Jargon buster: 'Adverbials' to 'arrays'

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Active voice

In a sentence with an active verb, the subject of the verb is doing the action. This is called the active voice.

For example: Hilda strode into the goal area.

Video: What are active and passive sentences?

Activity: Grammar: Active and passive voice (Age 10–11)

Practice: You'll find more activities on our Kids' activities page >


Adjective

An adjective gives more information about a noun. It often goes before the noun or after the verb 'to be' ('is', 'am', 'are', 'was', 'were', and so on).

For example: The little, green bird pecked the juicy apple. The apple was delicious.

Adverb

An adverb gives more information about a verb, an adjective, another adverb or a clause. An adverb tells you how, when, where or how often something happens.

For example: Later, a cat crept up the tree as the little green bird eagerly pecked the juicy apple twice and ate it noisily.

Some adverbs make a comment or link ideas.

For example: Fortunately, we won. However, the other team played well.

Some adverbs are used to say how likely or possible something is.

For example: We’ll definitely come to the party.

Some adverbs are used for emphasis.

For example: The bag was terribly heavy.

Adverbial

A word or phrase that gives more information about a verb or clause. An adverbial can be an adverb, a phrase or a subordinate clause.

For example: The bird ate the apple noisily.
For example: The cat sleeps all day.
For example: We’ll play when we get home.

Fronted adverbials are adverbials placed at the beginning of a sentences. There is usually a comma after a fronted adverbial. Watch our short animation for more information.

Video: What are fronted adverbials?


Alphabetic code

This code shows us the relationship between the sounds of our speech (phonemes) and the written letter(s) of the alphabet and how these are used to match those sounds.


Ambiguity

When something has more than one possible meaning.

For example: ‘I hate annoying people.’
This could mean ‘I do not like to annoy people’ or ‘I do not like people who are annoying’.
Another example: ‘It is a large furniture shop.’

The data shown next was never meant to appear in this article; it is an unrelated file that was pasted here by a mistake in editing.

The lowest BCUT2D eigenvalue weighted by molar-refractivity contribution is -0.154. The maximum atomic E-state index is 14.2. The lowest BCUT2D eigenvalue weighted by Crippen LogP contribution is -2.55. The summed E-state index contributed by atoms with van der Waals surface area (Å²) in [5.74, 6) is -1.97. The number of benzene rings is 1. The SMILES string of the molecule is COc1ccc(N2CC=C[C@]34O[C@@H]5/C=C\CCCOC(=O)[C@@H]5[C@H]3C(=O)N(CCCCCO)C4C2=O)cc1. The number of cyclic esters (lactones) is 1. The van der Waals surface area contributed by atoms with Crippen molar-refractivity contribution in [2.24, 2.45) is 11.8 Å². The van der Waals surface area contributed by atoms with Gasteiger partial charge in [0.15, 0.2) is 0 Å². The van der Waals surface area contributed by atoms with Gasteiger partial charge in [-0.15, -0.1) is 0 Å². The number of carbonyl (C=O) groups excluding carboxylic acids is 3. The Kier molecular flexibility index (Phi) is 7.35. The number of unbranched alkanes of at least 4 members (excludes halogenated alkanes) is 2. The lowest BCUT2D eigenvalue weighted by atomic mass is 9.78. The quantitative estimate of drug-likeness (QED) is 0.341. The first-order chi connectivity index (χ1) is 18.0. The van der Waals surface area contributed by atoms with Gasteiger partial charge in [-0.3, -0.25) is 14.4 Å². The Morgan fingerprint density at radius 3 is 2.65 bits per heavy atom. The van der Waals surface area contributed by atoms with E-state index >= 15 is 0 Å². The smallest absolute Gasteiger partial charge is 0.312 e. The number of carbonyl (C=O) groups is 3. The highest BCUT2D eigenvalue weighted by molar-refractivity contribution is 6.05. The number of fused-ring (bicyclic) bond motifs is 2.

This could mean ‘It is a shop which sells large furniture’ or ‘It is a large shop which sells furniture’.

Antonym

Words that mean the opposite of each other, such as wet and dry, full and empty, open and closed. The opposite of an antonym is a synonym.

Video: What are synonyms and antonyms?

Activity: Opposites (Ages 7+)


Apostrophe '

An apostrophe can be used to show when a word has been made shorter by dropping one or more letters. This is called a contraction. You usually use contractions in informal writing or when writing direct speech.

For example:
I am = I’m
did not = didn’t
could not = couldn’t
we are = we’re
you have = you’ve
she will/she shall = she’ll

An apostrophe can also show ownership or possession. This is called a possessive apostrophe. Possessive apostrophes show that something belongs to, or is for, someone or something. Often, a possessive apostrophe is used with a possessive s.

If a singular word doesn’t end in -s, add ’s:

For example: the boy’s pen.

If a singular word ends in -s, add either ’s or just :

For example: James’s hat; Nicholas hat.

If a singular word ends in -ss, still add ’s:

For example: the princess’s crown.

If a plural ends in -s, just add :

For example: the girls bags; the visitors car park; the calves horns.

If a plural doesn’t end in -s, add ’s:

For example: men’s coats.

Video: How to use apostrophes

Activity: Grammar: Possessive apostrophe (Age 7–8)


Array

Shapes or objects arranged in a rectangle are called an array. Egg boxes or muffin trays are good examples of arrays. Teachers use these to help children to 'see' multiplication. For example, if you have a tray of muffins that is four muffins along and three muffins deep, there will be twelve muffins in total.

Activity: Multiplication and division (Age 6–7)


Article

The words 'the', 'an' and 'a' are called articles. They are a type of determiner.

Definite article:

The determiner 'the' is the definite article.

For example: The book is on the table.
Indefinite article:

The determiner 'a/an' is the indefinite article.

For example: Bring me a book.

Averages

When we talk about averages in everyday life, we are usually referring to the mean average. This is the sum of the numbers in a set of data, divided by the number of members of that set. So if we wanted to know the average age of a group of children, we would add up all their ages and divide by the number of children.

There are two other types of average that children may come across in maths. They are:

Median average: The number in the middle if you place the numbers in a set in order of size.
Mode average: The most common number in a set (if any of the numbers occur more than once).

Video: What are averages?


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